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Your SSD is fine, the most important of all the SMART values in your case, the wear out indicator, is 0. This means not even a single block has been worn out and remapped to reserve space yet.

I'd look more at your SATA cable, drivers, and other background apps you may have running, since you've already replaced the mobo, CPU and RAM.

The sata cable i'm using post-new-mobo is different too. Perhaps there's some misbehaving driver somewhere, as that really seems to be the only other option.

Thanks for the advise!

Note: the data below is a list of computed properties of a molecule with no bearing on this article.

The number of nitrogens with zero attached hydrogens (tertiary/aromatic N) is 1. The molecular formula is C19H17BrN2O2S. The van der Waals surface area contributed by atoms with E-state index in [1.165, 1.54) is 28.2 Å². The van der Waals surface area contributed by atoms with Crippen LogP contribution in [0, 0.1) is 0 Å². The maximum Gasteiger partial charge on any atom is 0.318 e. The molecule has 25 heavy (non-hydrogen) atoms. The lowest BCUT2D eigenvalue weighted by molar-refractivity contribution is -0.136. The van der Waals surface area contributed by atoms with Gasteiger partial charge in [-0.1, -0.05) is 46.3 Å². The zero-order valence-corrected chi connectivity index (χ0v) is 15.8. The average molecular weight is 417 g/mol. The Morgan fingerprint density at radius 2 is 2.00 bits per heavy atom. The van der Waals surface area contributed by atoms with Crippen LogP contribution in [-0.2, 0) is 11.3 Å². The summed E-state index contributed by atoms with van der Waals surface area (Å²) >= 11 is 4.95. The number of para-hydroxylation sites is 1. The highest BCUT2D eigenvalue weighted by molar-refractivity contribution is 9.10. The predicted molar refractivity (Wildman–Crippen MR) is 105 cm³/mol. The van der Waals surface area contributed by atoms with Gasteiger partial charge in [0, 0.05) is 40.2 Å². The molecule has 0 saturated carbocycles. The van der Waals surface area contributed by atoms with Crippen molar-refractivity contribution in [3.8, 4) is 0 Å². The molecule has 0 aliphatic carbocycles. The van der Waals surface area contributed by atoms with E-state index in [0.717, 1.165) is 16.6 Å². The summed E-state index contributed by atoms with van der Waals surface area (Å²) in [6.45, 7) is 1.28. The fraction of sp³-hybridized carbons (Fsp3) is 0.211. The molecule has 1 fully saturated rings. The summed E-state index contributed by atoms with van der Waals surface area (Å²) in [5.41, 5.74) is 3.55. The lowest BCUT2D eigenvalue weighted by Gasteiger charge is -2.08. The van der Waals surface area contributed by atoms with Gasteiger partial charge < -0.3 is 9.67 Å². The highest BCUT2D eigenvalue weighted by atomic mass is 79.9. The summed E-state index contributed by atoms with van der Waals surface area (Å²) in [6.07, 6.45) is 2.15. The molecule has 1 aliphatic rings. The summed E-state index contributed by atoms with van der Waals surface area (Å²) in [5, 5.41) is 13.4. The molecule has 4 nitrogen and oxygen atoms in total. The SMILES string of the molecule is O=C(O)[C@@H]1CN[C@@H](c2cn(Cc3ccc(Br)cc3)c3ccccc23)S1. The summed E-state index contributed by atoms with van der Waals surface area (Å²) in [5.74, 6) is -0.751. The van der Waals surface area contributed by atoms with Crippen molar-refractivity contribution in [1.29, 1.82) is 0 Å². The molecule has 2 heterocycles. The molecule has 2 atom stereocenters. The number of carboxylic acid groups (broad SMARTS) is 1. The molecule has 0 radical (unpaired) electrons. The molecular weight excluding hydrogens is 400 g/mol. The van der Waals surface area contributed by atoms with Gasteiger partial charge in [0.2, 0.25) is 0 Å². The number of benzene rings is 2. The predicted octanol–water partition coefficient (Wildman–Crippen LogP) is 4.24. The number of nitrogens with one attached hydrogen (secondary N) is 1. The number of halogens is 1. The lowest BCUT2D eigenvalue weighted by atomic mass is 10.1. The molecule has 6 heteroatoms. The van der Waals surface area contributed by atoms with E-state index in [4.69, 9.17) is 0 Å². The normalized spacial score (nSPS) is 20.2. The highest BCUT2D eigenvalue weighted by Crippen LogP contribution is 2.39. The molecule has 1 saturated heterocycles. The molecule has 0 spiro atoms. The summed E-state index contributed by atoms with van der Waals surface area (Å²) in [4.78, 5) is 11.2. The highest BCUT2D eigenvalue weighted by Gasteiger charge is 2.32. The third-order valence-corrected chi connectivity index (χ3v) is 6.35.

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Hi, I also have a Thuban 6-core system but have never experienced skipping or stuttering. As a point of reference, I've had my system 23 months, and use all 8 SATA ports - the 6 SATA3 ports from AMD 880G/SB850 chipset and the 2 SATA2 ports from JMicron onboard add-on controller. I have 4 SSDs, 3 spinners, and a DVDRW hooked up. I've always used the AMD AHCI/SATA drivers. I've tested/benchmarked with the MS standard AHCI drivers and didn't notice stuttering with them either, but I haven't used them for day-to-day stuff. The AMD drivers always seemed to provide better numbers for me with possible exception of sequential transfer rates. What are you using? It's pretty easy to flip your SATA/AHCI driver back and forth in Windows Device Manager, so you may want to experiment briefly. I don't think it's time to replace your SSD unless you just want to.